Supercomputers to propel Richard Sandberg’s jet engine research

27 November

Melbourne University researcher Richard Sandberg is hoping the three millenniums worth of research he plans to do in a single year will help develop cleaner and more environmentally friendly jet engines.

Professor Sandberg will use 100 million core computer hours on some of the world’s fastest computers to conduct research into the flow of gases in aircraft engine components such as low-pressure and high-pressure turbines.

He believes the use of supercomputers made possible by the US Department Of Energy’s INCITE program and Swiss supercomputing centre CSCS will allow him to make advances in turbine technology that is difficult to obtain with existing tools.

The machines are up to 50 times faster than those currently available in Australia. The researcher has estimated he would need 25 million hours, or 2845 years, to do the same work on a desktop or laptop computer.

The chair of computational mechanics at the Melbourne School of Engineering is working with US engine manufacturer General Electric on two projects.

“We’re looking at the turbine and trying to understand really the very detailed physics of the flow going through the turbine,’’ he said. “By learning what exactly happens, we can help the designers tweak these kinds of components to be more efficient.

“But the other aspect of the research is really also to develop better models from these data sets that we generate.’’

Professor Sandberg said it was impossible to spend 50 million hours of computing time on each iteration of the design process and the industry needed lower-order models that could do design work much faster. These tools would help produce the next generation of more efficient engines with fewer emissions.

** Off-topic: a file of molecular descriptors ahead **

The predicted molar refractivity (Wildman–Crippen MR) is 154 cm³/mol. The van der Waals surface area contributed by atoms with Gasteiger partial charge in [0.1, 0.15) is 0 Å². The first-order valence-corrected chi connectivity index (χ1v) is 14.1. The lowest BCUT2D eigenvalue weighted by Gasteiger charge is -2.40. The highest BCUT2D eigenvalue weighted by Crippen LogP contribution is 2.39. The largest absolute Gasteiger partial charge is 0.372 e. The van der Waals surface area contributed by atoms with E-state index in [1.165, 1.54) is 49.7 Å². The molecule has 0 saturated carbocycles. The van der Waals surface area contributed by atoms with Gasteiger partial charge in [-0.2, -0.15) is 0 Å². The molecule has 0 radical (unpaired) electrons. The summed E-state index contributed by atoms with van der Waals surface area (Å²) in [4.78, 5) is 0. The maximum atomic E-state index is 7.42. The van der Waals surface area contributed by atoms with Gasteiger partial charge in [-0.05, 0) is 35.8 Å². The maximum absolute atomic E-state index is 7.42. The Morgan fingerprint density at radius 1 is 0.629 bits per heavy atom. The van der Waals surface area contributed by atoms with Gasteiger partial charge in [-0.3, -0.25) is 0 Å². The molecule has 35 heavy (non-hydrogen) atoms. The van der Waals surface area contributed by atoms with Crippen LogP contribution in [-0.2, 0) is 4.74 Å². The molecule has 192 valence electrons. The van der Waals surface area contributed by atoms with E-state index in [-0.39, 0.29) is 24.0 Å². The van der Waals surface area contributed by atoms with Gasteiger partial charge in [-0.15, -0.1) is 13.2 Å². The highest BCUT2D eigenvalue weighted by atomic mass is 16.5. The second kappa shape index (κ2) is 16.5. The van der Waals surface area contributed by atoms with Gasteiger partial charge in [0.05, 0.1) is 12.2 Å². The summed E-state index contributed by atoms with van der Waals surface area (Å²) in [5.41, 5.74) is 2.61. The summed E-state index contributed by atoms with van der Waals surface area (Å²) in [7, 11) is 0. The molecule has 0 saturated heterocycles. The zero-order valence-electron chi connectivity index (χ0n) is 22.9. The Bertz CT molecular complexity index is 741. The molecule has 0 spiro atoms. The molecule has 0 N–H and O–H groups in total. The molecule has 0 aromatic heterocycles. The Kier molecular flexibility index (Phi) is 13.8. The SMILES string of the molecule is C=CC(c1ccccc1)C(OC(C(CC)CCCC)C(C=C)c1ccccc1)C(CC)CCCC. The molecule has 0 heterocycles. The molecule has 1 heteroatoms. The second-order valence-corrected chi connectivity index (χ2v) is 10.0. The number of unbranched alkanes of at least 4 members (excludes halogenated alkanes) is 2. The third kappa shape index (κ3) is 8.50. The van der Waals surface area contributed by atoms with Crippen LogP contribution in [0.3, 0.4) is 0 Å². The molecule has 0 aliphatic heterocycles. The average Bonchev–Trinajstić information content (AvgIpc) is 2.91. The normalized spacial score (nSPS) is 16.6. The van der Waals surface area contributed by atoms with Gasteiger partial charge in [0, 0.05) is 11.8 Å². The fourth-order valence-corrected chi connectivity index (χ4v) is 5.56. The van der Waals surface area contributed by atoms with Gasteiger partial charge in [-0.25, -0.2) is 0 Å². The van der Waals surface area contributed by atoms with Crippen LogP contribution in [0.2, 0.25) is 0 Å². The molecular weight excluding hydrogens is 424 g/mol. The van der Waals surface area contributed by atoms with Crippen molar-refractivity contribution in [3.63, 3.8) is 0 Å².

“The current generation of the models that they use are good and calibrated for particular situations but as soon as you go off design they don’t really trust them any more and you can’t rely on them.

“What we want to do is really use those data bases that we’re generating with the high-fidelity approaches to improve the models that industry can use.’’

Work has already begun on the Swiss supercomputer and will start on the US system, the world’s second-biggest in terms of operations per second from January 1.

Some of the simulations will take weeks, or even months, despite being run on two of the world’s biggest computers.

Professor Sandberg said the two computers were similar in that they used graphics processing unit (GPU) accelerators in conjunction with central processing units (CPU) to give them their processing speed. The development of GPUs was driven by the computer games industry, but they are now being used to benefit other areas such as science.

The power of computers is continuing to increase and Professor Sandberg said today’s supercomputers could be readily available to engine designers in 10-15 years.

Professor Sandberg’s project will account for almost half Australia’s 2016 National Computational Merit Allocation Scheme allowance.

Source: The Australian

http://www.theaustralian.com.au/business/aviation/supercomputers-to-propel-richard-sandbergs-jet-engine-research/news-story/38b065e2e06678f534f651af56218a7a

What's On

S M T W T F S
 
 
 
1
 
2
 
3
 
4
 
5
 
6
 
7
 
8
 
9
 
10
 
11
 
12
 
13
 
14
 
15
 
16
 
17
 
18
 
19
 
20
 
21
 
22
 
23
 
24
 
25
 
26
 
27
 
28
 
29
 
30